Here’s how to address vaccination hesitancy in Pa.’s multicultural community | Opinion

To my brothers and sisters of color, for us to traverse these health disparities, we have to be proactive contributors

(Getty Images via The Beacon)

By Regina L. Scott

As we enter the height of cold and flu season, combined with the constant threat of new COVID strains, it’s important to remember that life-threatening viruses are still actively spreading at high rates. To compound the issue, millions of Americans, especially among our youngest and most vulnerable demographics, have yet to receive a vaccine or booster.

When the COVID-19 vaccination was first introduced, an Axios/Ipsos poll showed that just 14 percent of Black adults said they completely or mostly trust that a vaccine will be safe and only 18 percent trusted that it will be effective. For Latino adults, those numbers were 34 percent and 40 percent, respectively.

To date, limited data are available to examine racial disparities among booster shot recipients and children. Moreover, some states have reduced the frequency of their reporting of vaccinations by race/ethnicity or stopped reporting these data altogether, further limiting data available to understand vaccination patterns. The bottom line is that the issue of vaccine hesitancy is far from resolved and healthcare mistrust remains prevalent.

Minority communities are unique for many reasons, and the medical community must not only recognize that, but adjust their messaging and approach to the COVID-19 vaccine in order to address existing barriers. Yes, it’s important to provide adequate education and access to the vaccine, but it’s more important to break the cycle of distrust, confusion, and fear.

Beyond simply making such vaccines available in underserved, minority communities, we must also be intentional about building a foundation of trust in the health system that leads to a belief that these vaccines are safe, accessible, and effective.

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And there is one initiative in Pennsylvania that has exhibited relentless dedication to pursuing this mission since the day the nation declared a state of emergency in response to the COVID-19 pandemic.

As Pennsylvania’s first initiative of its kind, the CATE COVID-19 mobile testing and vaccination unit underscores the importance of immunization awareness.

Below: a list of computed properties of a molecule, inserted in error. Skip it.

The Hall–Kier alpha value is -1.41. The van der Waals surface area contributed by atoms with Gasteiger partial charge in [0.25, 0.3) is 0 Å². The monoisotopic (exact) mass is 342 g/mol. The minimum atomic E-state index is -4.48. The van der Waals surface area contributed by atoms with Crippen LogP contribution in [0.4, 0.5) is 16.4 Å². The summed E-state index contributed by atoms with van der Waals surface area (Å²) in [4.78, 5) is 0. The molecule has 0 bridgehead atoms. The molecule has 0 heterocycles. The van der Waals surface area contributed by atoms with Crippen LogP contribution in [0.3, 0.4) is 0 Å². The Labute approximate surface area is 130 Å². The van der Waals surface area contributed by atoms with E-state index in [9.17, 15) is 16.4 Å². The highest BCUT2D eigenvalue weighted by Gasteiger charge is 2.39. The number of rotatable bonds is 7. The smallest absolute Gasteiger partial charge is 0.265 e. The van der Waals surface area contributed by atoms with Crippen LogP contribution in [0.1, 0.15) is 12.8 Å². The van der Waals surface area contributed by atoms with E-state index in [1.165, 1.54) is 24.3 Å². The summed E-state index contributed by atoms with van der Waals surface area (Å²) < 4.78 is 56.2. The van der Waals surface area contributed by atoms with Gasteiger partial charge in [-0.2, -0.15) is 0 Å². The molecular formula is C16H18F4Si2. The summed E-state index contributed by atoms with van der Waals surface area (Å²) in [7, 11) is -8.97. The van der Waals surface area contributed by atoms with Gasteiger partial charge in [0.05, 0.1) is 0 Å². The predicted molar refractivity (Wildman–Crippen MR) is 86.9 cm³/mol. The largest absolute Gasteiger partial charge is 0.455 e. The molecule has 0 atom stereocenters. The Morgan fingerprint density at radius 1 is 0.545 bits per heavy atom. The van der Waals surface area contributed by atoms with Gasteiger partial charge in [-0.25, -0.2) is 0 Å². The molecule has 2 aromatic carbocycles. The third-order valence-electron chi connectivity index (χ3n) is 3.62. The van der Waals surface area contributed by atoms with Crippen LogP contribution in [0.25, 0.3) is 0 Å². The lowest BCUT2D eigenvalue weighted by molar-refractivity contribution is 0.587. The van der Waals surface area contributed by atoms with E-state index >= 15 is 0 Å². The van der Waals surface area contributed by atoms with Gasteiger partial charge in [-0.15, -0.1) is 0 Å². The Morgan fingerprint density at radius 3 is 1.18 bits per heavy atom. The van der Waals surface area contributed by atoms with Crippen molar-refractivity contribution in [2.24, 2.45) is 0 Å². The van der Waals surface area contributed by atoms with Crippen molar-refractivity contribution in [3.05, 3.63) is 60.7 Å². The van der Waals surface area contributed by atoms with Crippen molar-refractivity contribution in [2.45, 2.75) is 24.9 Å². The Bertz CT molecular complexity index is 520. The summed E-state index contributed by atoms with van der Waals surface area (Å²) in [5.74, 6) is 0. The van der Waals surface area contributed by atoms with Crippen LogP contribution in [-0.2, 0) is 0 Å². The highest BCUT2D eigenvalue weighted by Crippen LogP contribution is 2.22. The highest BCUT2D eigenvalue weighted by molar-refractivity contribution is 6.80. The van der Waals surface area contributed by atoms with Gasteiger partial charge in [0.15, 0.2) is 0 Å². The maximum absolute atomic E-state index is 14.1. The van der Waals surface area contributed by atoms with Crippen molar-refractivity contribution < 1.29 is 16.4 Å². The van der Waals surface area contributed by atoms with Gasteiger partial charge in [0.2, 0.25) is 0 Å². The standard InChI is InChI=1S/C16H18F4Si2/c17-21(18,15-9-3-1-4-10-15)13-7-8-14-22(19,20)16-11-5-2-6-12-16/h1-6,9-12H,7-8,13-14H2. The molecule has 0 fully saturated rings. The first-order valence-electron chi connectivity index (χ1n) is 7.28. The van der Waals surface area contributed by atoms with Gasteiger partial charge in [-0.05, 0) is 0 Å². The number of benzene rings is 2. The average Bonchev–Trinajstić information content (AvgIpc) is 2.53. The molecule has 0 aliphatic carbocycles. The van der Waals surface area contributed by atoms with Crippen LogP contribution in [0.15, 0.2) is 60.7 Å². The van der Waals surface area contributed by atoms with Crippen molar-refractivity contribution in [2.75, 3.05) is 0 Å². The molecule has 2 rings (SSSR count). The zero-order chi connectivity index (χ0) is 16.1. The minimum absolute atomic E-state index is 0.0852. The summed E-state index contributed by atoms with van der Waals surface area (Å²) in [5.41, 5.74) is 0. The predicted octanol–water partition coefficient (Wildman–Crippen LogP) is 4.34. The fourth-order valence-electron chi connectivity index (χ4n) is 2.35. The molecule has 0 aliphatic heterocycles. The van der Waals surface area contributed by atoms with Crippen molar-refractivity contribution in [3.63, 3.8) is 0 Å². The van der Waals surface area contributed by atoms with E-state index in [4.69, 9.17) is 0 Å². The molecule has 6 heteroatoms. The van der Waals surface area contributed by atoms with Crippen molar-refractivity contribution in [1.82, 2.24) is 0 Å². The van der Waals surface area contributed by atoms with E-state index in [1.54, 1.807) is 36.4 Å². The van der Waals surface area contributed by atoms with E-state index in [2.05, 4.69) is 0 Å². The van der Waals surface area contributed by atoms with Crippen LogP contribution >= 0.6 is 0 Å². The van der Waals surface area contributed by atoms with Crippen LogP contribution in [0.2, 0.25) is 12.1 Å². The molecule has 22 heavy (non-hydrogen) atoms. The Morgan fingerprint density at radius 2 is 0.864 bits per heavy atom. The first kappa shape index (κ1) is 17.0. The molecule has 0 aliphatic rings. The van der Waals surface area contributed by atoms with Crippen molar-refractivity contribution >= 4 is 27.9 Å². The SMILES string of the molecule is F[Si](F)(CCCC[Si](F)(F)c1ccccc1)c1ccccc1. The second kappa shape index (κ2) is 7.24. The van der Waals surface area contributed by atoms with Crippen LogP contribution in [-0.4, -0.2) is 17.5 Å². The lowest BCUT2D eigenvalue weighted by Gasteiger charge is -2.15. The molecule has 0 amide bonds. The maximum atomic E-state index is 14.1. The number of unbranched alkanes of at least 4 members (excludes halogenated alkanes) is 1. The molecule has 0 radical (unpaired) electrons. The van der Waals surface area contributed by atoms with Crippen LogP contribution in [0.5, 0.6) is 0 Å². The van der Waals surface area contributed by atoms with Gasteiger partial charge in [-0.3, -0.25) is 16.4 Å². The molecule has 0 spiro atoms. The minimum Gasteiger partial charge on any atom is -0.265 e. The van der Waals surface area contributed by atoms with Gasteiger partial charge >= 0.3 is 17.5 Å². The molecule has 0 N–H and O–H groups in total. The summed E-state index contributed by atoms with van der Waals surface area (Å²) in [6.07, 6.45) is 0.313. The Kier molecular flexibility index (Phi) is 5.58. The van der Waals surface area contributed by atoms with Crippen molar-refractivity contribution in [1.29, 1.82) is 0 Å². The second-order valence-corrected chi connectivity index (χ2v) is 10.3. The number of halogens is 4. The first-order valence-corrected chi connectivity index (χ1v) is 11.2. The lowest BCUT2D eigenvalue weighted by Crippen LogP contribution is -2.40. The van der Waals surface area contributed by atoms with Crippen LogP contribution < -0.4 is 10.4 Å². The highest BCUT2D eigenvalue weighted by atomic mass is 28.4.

Many of the individuals served by CATE have limitations and barriers that would have otherwise prevented them from receiving a COVID-19 vaccine, transportation and language being among the largest.

This mobile unit strategically selects locations in underserved communities that are accessible by walking or public transportation. And every event is staffed by diverse, bilingual Community Health Workers (CHW) equipped with resources in both English and Spanish.

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The CATE initiative remains an important reminder of the Commonwealth’s need to recognize and actively address the health disparities and related care gaps that still exist among our minority populations. I strongly believe that mobile health units, like CATE, are a model for what can be accomplished for other health initiatives that seek to reach diverse and underserved populations.

And the power to, quite literally, fuel these initiatives lies in partnerships. CATE was powered by funding and support received from more than 200 community partners, the longest standing being Highmark Wholecare.

But even with these efforts, many people across the Commonwealth continue to lack access to basic healthcare resources extending far beyond COVID-19 vaccines. How can we ask people to focus on preventative health when they are faced with far greater issues that are major social determinants of health?

Issues such as safe and affordable housing, reliable jobs, access to healthcare and medicine, dependable transportation, and financial literacy are the glaring issues we, as a community, need to recognize and address first, before we can also expect individuals to “trust the system” and follow healthcare guidelines like receiving a vaccine.

Addressing these social determinants of health requires a commitment from all community leaders and business partners, who have side-stepped the minority community for far too long. It will take a proactive and collective effort to break this cycle – and it can begin with supporting more initiatives like mobile health units.

I urge Pennsylvania’s community health partners to increase their efforts to reach our minority communities with health resources.

However, it will take time and the right approach to instill trust and gain credibility. This includes meeting people where they are, making education and resources accessible, understandable, and translated where needed, and breaking down any financial barriers.

And to my fellow brothers and sisters of color, in order for us to traverse these health disparities, we have to be proactive contributors.

Simply put, we have to take part in the process. That will look different for everyone, but at a minimum, I encourage you to educate yourself with trustworthy sources, speak to medical professionals you respect, and seek guidance from those who have your best interests at heart.

Regina L. Scott is the the Director of Community Programs/Engagement at Highmark Wholecare. She is a senior administrator with more than 20 years of executive-level management experience related to public policy, program administration, and operations management related to health, human services, and public welfare. 

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Capital-Star Guest Contributor
Capital-Star Guest Contributor

The Pennsylvania Capital-Star welcomes opinion pieces from writers who share our goal of widening the conversation on how politics and public policy affects the day-to-day lives of people across the commonwealth.